I am absolutely not a fan of pitchers catching. He should never swap positions on the same day. If he catches first his legs won't be 100% which could affect mechanics and therefore his arm. If he pitches first he shouldn't be making hard throws from the catching position after cooling down from pitching. Be very careful. I've heard some Texas high school baseball coaches have a football mentality approach to coaching baseball if they coach both sports.

  8. #1248
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    Quote Originally Posted by tg643 View Post
    If he can consistently hit 85, has good control and command and has a quality second pitch he can pitch at a mid major D1.
    I know a guy that fits this profile, and he didn't get a sniff from a D1 last year. And his curveball looks like it's from a cartoon.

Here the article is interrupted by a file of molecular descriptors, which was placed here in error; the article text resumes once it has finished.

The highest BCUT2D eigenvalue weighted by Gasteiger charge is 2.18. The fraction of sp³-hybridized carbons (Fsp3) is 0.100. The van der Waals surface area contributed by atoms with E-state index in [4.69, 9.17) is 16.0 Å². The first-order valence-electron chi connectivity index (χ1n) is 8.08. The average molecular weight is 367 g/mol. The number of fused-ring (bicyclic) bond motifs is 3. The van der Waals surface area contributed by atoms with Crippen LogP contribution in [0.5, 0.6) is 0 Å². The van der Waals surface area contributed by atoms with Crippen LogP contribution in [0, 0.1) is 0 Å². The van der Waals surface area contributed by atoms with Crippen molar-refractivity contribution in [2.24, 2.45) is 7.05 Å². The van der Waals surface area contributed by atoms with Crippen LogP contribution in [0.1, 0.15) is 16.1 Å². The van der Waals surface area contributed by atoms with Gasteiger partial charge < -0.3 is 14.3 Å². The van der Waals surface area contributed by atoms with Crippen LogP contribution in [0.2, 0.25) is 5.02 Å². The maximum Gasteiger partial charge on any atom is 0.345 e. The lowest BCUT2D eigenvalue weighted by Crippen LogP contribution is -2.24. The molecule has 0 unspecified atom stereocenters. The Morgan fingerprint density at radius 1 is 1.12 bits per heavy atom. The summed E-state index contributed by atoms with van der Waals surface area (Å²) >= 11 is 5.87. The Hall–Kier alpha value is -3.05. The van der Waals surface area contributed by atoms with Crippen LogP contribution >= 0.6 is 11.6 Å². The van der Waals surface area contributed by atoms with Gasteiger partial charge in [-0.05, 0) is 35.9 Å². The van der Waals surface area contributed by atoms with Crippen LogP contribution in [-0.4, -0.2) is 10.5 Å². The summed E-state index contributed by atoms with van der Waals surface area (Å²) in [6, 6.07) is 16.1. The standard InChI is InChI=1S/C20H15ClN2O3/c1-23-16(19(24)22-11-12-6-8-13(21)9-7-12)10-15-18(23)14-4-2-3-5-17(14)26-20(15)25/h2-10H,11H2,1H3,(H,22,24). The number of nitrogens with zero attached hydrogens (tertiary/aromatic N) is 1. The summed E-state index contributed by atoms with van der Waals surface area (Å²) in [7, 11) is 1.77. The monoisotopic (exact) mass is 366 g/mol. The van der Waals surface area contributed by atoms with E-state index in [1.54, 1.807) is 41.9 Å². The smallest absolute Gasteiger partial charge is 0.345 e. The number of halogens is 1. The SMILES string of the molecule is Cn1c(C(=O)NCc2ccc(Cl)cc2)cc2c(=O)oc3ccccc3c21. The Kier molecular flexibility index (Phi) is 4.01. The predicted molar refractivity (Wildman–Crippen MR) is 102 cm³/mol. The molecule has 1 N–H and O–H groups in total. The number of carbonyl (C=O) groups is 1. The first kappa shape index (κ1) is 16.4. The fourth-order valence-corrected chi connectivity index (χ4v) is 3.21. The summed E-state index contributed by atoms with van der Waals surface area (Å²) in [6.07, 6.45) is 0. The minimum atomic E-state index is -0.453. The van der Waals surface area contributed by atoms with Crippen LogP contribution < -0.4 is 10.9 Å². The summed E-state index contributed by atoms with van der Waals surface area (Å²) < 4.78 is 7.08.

efastball.com - hitting and pitching fact checker

  9. #1249
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    Song, did the kid do anything to get "on the radar"? how about his grades/GPA? Granted size matters. Just curious.

  10. #1250
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    Quote Originally Posted by songtitle View Post
    I know a guy that fits this profile, and he didn't get a sniff from a D1 last year. And his curveball looks like it's from a cartoon.
    I got the information from a Phillies scout at a mid major game a few years ago. He said there are plenty of pitchers at mid majors who consistently hit 85 with good command. Command is the key. At 85 a mid major pitcher better be hitting spots.